Raising a Champion… The Carlsen Way

There is some food for thought in the recent article on Magnus Carlsen’s parents (Henrik and Sigrun). It details the approach they used in order to raise a World Champion chess player. Of course most parents feel their child is special, but the Carlsens did not see the talent in Magnus what would turn him into a historic icon.

Henrik Carlsen is always busy answering questions about how he did it.
Photo by Daaim Shabazz.

There are many methods used including the “Tiger Mom” of rigor and regimented practice seen amongst some of the famous musicians and athletes. However, both parents took a more gentle approach and used lateral techniques such as taking their children out of school for a year and traveling around Europe.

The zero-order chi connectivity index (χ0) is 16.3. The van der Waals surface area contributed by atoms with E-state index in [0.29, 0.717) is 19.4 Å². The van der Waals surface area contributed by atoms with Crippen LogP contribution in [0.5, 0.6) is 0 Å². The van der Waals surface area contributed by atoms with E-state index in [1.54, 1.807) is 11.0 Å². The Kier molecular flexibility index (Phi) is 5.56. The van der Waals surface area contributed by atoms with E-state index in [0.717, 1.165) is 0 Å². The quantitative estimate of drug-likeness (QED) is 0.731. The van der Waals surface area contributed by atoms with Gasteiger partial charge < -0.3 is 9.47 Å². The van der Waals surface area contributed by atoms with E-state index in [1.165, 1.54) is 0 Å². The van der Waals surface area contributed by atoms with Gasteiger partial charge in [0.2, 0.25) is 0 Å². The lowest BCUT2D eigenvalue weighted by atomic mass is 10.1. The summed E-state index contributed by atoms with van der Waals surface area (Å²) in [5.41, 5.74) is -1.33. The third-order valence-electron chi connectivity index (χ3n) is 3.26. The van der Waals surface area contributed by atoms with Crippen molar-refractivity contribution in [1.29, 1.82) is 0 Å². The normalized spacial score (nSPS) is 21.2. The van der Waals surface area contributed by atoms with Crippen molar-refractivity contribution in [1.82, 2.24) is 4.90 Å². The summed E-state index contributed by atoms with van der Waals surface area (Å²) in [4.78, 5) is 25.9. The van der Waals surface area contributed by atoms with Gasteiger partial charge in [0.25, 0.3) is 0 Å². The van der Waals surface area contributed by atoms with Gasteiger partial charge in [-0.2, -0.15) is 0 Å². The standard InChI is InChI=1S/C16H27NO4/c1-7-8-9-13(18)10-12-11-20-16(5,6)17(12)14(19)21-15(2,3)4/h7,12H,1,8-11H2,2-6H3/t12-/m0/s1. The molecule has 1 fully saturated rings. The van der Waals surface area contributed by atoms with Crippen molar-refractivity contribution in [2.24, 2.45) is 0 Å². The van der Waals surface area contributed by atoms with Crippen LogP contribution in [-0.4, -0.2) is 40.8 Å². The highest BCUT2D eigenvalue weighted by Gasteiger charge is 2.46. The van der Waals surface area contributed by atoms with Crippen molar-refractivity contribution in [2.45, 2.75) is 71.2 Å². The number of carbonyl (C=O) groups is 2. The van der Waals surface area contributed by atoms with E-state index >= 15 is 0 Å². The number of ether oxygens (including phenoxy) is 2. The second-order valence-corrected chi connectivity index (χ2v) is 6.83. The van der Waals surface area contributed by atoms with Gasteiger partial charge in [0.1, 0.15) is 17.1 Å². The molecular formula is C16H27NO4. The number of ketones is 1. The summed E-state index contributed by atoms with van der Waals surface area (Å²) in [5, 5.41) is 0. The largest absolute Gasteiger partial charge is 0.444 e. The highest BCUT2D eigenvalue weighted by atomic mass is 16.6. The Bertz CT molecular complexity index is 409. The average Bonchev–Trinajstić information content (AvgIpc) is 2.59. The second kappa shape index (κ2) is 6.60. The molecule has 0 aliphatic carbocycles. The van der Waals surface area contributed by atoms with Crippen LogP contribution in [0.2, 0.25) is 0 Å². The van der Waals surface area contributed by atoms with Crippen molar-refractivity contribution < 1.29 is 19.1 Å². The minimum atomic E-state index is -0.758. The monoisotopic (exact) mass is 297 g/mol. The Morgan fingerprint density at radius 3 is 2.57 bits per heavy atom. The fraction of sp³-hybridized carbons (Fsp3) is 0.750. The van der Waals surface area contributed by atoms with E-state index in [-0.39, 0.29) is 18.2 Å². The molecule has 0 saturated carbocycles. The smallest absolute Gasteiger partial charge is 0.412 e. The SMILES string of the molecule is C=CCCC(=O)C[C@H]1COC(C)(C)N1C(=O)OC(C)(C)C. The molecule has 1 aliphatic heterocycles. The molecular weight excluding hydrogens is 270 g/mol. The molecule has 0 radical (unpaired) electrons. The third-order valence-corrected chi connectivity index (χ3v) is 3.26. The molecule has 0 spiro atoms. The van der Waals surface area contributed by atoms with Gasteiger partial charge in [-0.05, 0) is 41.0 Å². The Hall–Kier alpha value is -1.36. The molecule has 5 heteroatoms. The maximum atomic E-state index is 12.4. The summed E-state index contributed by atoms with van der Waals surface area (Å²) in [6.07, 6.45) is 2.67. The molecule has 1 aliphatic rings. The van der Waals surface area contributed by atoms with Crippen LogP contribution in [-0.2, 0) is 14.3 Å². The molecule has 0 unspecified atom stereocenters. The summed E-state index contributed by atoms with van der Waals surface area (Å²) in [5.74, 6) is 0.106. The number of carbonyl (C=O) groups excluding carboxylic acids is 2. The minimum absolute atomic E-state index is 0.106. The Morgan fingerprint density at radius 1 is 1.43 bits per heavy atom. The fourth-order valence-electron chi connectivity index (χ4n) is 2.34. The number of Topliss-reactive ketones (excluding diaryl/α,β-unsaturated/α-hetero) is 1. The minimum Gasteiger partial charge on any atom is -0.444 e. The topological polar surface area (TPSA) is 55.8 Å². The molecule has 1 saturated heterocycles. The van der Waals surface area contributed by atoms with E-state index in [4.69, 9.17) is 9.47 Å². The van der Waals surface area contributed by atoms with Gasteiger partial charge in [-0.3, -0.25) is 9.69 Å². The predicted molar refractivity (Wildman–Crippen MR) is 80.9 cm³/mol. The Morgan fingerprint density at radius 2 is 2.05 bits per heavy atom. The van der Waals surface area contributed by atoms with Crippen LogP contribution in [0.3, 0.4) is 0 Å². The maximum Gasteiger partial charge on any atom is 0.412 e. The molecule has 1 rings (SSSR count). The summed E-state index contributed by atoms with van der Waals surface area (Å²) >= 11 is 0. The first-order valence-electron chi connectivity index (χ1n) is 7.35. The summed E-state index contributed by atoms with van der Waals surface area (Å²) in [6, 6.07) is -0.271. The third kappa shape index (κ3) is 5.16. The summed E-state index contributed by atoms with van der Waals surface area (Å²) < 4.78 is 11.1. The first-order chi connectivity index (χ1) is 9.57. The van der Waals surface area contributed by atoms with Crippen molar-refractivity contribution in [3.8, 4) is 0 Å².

These are unconventional methods but we’ve seen them before in the Polgar case. László Polgár took his three daughters (Zsuzsa, Zsophia and Judit) and turned them into world-class chess players. They were home-schooled and raised on a regimented diet of chess. The youngest Judit was the beneficiary of her father’s and sisters’ tutelage and reached #8 in the world rankings.

Henrik with Magnus Carlsen during
the 2013 Sinquefield Cup in St. Louis, USA.
Photo by Daaim Shabazz.

Magnus has ascended up the chess hierarchy to reach the #1 rankings, has earned three world titles (classic, rapid, blitz) and has broken records for highest rating ever achieved (2889). Usually, parents would just want their children to be happy and enjoy the experience of learning, but perhaps there are many ways to do it. This article is insightful, but of course would vary depending on the economic environment of the country.

Alex Clark, “Magnus Carlsen’s Parents on Raising the World’s Best Chess Player,” Wall Street Journal, 26 June 2014.


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